In 1969, Elvis Presley was at the peak of his powers with a stage show at the Hilton and recordings that made him "the most famous entertainer in the world". But, beneath the surface, his own demons – and the schemes of his celebrity manager, Colonel Tom Parker – were taking their toll. This is the untold story of how Elvis transformed Las Vegas but how the city helped destroy him.

Based in Seventies Vegas, and featuring some of Elvis's finest performances, home movies and rare archive footage, Elvis In Vegas reveals a bizarre tale of intrigue and excess, recounted by those closest to him. It reveals how the Las Vegas experience impacted on his spectacular shows, chart-topping recordings, volatile relationship with Colonel Parker and his unusual private life – all set against the glamorous backdrop of a "Sin City" that would never be the same again.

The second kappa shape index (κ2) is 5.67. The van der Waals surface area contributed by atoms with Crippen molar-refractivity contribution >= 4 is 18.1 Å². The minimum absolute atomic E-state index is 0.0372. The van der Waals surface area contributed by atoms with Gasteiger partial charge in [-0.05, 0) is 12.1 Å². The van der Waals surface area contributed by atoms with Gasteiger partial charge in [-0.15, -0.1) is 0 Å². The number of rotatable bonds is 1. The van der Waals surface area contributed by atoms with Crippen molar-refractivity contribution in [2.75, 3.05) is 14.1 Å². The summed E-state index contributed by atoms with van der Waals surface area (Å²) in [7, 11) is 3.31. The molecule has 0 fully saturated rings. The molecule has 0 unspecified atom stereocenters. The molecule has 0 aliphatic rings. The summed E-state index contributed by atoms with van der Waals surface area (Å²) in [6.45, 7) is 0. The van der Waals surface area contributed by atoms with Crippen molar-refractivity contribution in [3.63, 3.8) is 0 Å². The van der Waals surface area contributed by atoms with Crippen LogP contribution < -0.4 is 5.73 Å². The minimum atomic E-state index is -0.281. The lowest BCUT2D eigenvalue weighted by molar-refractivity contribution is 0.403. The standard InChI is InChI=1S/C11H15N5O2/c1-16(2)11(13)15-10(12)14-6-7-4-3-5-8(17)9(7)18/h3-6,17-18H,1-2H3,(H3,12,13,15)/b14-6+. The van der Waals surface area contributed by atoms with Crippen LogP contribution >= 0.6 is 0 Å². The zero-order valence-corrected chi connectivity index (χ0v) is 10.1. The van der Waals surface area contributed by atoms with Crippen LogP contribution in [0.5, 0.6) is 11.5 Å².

The programme features interviews with Priscilla Presley, Colonel Parker's wife, Loanne, the Memphis Mafia, Tom Jones, Nancy Sinatra, songwriters Jerry Leiber and Mike Stoller and many more.

Elvis In Vegas is part of Elvis Night on BBC Two, which also includes Elvis By The Presleys Uncut, a home-movie portrait of the star by his nearest and dearest, and two performance specials: Elvis – The Comeback Concert, from 1968; and Elvis – Aloha From Hawaii, from 1973.